I proceeded to the gymnasium. They were still in the middle of an intense game, I learned from Chocolate Mane, who was refereeing.
“You’ll just have to wait until the sugar in these jitterbugs runs out.”
Sal, who had been out when I arrived in, was spectating, eager to be back in the action.
I asked him how things were going.
“Pretty well, I guess, but my mind’s really in the game right now.”
“How’d you get out?”
“Steiner ducked the wrong way, caused me to face-shot him.”
“Would you mind running the rules by me for this game?”
Obviously, face-shots were grounds for getting out. In this game, the boundary line between the two teams was strictly enforced; if so much as a hair attached to your tail crossed the line, you were out. I had never heard of the boundary rule being enforced so punctiliously. If a pony caught a ball, the pony out the longest on the catcher’s side was to be brought back in, but the thrower was not out. If a pony was hit directly but the deflected ball was caught by a team member, he or she was still in, but another pony was not brought back in. One could deflect a ball thrown at them with a ball in one’s possession, but, so long as the thrower’s ball hadn’t touched the ground, a pony hit by the deflected ball would still be out. The other principal rules of the game were still set.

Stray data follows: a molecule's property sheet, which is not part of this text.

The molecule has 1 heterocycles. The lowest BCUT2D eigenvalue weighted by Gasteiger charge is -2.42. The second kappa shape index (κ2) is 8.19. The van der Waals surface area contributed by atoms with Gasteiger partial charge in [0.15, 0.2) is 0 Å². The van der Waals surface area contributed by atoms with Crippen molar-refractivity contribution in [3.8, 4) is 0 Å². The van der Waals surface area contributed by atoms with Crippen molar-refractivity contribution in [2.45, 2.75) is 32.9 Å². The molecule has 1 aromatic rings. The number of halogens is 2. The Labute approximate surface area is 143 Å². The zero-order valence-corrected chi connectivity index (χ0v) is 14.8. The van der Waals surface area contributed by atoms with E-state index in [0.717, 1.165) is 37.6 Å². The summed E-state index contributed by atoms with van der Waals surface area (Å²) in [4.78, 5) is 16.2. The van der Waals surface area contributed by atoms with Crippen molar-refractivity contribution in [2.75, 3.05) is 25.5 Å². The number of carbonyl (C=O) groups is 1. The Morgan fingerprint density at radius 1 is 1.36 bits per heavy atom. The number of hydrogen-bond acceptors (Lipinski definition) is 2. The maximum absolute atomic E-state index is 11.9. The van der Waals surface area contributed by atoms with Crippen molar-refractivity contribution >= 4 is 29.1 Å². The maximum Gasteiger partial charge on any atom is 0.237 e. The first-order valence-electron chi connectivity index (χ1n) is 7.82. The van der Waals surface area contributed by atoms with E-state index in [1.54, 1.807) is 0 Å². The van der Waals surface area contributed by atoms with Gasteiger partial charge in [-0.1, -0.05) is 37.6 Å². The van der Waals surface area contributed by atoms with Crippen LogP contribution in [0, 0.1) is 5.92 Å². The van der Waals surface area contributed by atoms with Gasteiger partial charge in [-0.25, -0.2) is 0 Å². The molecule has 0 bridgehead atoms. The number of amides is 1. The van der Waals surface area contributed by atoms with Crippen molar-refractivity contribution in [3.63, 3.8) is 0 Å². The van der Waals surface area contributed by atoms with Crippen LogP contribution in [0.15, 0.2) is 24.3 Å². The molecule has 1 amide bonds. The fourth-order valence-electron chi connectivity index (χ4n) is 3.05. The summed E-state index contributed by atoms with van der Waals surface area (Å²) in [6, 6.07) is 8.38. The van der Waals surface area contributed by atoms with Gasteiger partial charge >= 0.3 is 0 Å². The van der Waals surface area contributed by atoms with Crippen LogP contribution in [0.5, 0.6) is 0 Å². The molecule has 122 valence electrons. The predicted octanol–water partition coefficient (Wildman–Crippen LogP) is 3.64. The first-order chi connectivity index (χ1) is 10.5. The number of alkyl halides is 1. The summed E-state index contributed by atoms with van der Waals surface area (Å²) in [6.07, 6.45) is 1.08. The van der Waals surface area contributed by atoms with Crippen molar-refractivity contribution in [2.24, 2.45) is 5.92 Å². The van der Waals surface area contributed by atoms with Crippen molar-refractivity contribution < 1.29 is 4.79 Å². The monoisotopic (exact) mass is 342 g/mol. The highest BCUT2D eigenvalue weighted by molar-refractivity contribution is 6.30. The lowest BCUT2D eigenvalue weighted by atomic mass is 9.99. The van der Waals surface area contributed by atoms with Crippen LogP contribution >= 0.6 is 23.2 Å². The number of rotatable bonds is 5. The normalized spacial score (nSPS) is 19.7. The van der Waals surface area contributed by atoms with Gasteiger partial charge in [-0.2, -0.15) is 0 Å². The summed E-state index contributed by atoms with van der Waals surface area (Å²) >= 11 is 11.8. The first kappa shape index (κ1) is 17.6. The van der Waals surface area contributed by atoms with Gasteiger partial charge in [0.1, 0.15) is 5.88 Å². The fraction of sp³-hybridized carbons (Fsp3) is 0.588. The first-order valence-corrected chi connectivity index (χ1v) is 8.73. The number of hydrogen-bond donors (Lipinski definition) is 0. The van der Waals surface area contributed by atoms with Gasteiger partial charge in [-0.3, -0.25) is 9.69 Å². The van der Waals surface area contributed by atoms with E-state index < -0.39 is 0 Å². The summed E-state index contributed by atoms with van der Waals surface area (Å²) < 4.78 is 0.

I wanted to join in badly, but I had to wait. Sal was back in soon after he had explained the rules to me. Steiner was a quick dodger, but Sal could throw fast if he got a running start to his pitch. His team utilized him by throwing volleys to distract various members of Steiner’s team while he would start running from behind them. It was a good game, and the rules pretty much set the stage for its interminability, I think, but I couldn’t bear to stick around.
Naturally, I secluded myself to the weight room. I performed my stretch routine before I began to have at it, and it was during this session that the pony from the basketball room entered. He was suitably warmed up, so, while he waited for me to finish, we talked some. His name was Cato, and he loved his position as hunter very much. Although he always knew he’d be good in a group and would not possess enough intrinsic value to become well known, he strove to be efficient in the roles he played. Subtlety not being his strongest suit, he could perform berserker raids at Changeling hatcheries.